Chile is a country located in the extreme southwest of South America. Its official name is the Republic of Chile and its capital is Santiago de Chile. The territory comprises a long and narrow strip of land known as continental Chile, between the Pacific Ocean and the Andes Mountains. Its maximum width reaches 440 kilometers at parallel 52º21’S and its minimum width is 90 kilometers at 31º37’S. It is located along a highly seismic and volcanic zone, belonging to the Pacific Ring of Fire.
From north to south, Chile has an approximate length of 4,270 kilometers, occupying an area of 756,945 square kilometers. It limits to the north with Peru, to the east with Bolivia and Argentina, and to the south with the Drake Pass. It also has insular areas in the Pacific Ocean, like Archipelago Juan Fernandez, calbuco archipelago, Sala y Gómez, Unfortunate Islands and Easter Island (located in Polynesia) to complete an area of 2,006,096 square kilometers.
Due to the length of the country, different climates can be found in Chile. In general, temperatures are moderate due to the influence of the Pacific Ocean. The northern region is desert, one of the most dry areas in the world. Winter is mild and summer is relatively cool.
Chile is characterized by the existence of the Andes Mountains, which borders the entire country from north to south, and has elevations above 6,100 meters, the highest being that of Pico Ojos del Salado (6,893 meters).
Precisely in the north, between the Loa and Copiapó rivers, the Atacama Desert is located, considered the driest on the planet, covering about 105,000 km 2. The Central Valley, the most inhabited area of the country and one of the six largest areas, is located around 1 000 km in the center. The breadth of its plains allows the establishment of cities and ports along the Pacific Ocean. The largest percentage of the country’s economic productivity is concentrated in it.
It is rich above all for its mineral resources; It has large deposits of various minerals such as copper, nitrate, iron, mineral coal, molybdenum, manganese, oil, natural gas, silver and gold.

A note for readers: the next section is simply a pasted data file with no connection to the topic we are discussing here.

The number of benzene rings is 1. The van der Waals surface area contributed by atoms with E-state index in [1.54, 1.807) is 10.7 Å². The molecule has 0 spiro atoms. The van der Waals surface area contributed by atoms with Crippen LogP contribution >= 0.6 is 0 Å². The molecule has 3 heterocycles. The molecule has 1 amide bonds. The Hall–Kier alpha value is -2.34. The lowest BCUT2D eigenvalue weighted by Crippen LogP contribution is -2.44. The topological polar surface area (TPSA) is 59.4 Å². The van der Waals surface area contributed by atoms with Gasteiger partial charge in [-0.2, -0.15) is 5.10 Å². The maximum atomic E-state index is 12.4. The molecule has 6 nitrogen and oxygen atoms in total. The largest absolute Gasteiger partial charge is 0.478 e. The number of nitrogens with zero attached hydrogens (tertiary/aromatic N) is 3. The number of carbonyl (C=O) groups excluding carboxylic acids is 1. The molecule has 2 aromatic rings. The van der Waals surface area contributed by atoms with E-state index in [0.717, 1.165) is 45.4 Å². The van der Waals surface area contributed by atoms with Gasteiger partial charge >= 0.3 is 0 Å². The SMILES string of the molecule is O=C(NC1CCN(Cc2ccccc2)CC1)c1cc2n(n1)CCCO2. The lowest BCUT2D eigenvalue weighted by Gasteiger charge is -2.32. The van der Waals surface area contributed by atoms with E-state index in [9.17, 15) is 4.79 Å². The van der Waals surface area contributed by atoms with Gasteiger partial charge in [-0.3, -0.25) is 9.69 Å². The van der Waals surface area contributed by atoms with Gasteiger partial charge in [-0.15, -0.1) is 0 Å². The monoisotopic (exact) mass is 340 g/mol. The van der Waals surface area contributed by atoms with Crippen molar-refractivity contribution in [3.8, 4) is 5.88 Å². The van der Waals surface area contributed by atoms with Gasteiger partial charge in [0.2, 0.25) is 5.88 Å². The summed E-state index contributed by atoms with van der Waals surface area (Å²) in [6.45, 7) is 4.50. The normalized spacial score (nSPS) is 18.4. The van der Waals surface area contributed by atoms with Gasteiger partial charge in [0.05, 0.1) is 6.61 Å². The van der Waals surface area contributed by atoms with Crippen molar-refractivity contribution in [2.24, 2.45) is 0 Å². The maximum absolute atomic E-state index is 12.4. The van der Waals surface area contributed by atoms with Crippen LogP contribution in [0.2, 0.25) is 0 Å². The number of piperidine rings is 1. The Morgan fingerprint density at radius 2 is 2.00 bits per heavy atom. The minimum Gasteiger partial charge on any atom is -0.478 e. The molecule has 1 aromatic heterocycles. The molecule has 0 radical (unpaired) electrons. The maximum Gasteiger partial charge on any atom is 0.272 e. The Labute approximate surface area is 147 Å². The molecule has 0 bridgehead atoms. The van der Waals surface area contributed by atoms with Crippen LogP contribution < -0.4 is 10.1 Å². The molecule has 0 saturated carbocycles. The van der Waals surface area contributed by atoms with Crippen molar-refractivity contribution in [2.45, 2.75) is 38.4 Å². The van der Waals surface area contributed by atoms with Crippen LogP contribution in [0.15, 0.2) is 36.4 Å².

It has many rivers but they are relatively short due to the characteristics of the territory and generally run from the Andes to the Pacific Ocean in an east-west direction. Among the most important rivers are the Maipo river with an extension of 250 km, the Maule river, with 240 km, the Elqui with 170 km, the Aconcagua with 142 km, and the Mapocho with 120 km. The origin of its flows is originated, mainly, by the thaws of the mountain range when the summer arrives and the rains that occur during the winter.
The lakes are located mainly in the southern region, although this area does not have lakes of importance with the exception of the Rapel and Colbún lakes and the Maule and La Laja lagoons.
On the central coast of Chile, located 15 km south of the city of Valparaíso; the Bahía Laguna Verde.
Flora and fauna
Chile is a long and narrow country, which causes the climate to vary markedly from one region to the other. This constitutes one of the factors that determine the existence of highly varied animals and flora in one area or another of the country. In the North, for example, there are llamas, guanacos and vicuñas, transhumant camelids accustomed to heat and heights. On the contrary, in the South foxes such as Darwin’s and the cute little pudú predominate.
The flora presents the same phenomenon; in the North of Chile there is little presence of vegetation. The only species that can survive the extreme heat of the burning sun are cacti such as the quisco cactus. In the South, closer and closer to Antarctica, the vegetation is much greener and thicker. There are trees there that base their survival on the humidity provided by the constant rains. Araucaria and Lenga are common in this area.
After the coup inflicted by the military on November of September of 1973 to the government of President Salvador Allende and the rise to power of the extreme right represented by Augusto Pinochet, it occurred in Chile all a process of change in society. Education was not spared from this, a system was established where whoever owns more and is willing to pay it receives a better education.
According to educationvv, less than 25% of the educational system is financed by the State and more than the remaining 75% depends on student contributions. The State only devotes 4.4 of GDP to education, much less than the 7% recommended by UNESCO. Today there are 60 universities in Chile, most of them private. Students must pay between 170,000 and 4,000,000 Chilean pesos (250 and 600 euros) per month, in a country where the minimum salary is 182,000 (less than 300 euros) and the average salary is 512,000 pesos (less than 800 euros).
This situation means that 70% of Chilean students use a university credit. 65% of the poorest quintiles do not finish their university studies due to financial problems. According to the sociologist Mario Garcés, it is a perverse system, which leaves thousands of young Chileans from the middle and lower classes in debt as soon as they finish studying, since university credits begin to be paid from the first job. He adds that education ceased to be a mechanism of social mobility in Chile and became the opposite: a system for the reproduction of inequality.